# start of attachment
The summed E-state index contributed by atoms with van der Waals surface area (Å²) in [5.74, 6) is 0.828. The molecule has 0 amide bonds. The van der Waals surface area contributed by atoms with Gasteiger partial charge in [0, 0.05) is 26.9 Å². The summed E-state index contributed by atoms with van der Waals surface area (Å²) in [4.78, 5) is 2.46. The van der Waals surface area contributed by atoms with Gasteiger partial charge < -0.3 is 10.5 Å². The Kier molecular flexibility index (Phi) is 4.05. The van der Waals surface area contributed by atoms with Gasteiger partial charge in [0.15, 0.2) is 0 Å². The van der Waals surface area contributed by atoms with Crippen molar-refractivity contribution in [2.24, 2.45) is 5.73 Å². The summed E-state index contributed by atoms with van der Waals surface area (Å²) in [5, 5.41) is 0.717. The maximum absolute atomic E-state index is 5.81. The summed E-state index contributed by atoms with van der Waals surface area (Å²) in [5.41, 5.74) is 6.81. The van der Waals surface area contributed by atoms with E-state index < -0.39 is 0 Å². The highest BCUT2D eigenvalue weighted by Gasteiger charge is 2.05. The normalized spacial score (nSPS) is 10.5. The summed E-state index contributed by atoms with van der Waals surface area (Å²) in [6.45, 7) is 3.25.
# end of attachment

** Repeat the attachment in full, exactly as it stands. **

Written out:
The summed E-state index contributed by atoms with van der Waals surface area (Å²) in [5.74, 6) is 0.828. The molecule has 0 amide bonds. The van der Waals surface area contributed by atoms with Gasteiger partial charge in [0, 0.05) is 26.9 Å². The summed E-state index contributed by atoms with van der Waals surface area (Å²) in [4.78, 5) is 2.46. The van der Waals surface area contributed by atoms with Gasteiger partial charge < -0.3 is 10.5 Å². The Kier molecular flexibility index (Phi) is 4.05. The van der Waals surface area contributed by atoms with Gasteiger partial charge in [0.15, 0.2) is 0 Å². The van der Waals surface area contributed by atoms with Crippen molar-refractivity contribution in [2.24, 2.45) is 5.73 Å². The summed E-state index contributed by atoms with van der Waals surface area (Å²) in [5, 5.41) is 0.717. The maximum absolute atomic E-state index is 5.81. The summed E-state index contributed by atoms with van der Waals surface area (Å²) in [5.41, 5.74) is 6.81. The van der Waals surface area contributed by atoms with E-state index < -0.39 is 0 Å². The highest BCUT2D eigenvalue weighted by Gasteiger charge is 2.05. The normalized spacial score (nSPS) is 10.5. The summed E-state index contributed by atoms with van der Waals surface area (Å²) in [6.45, 7) is 3.25.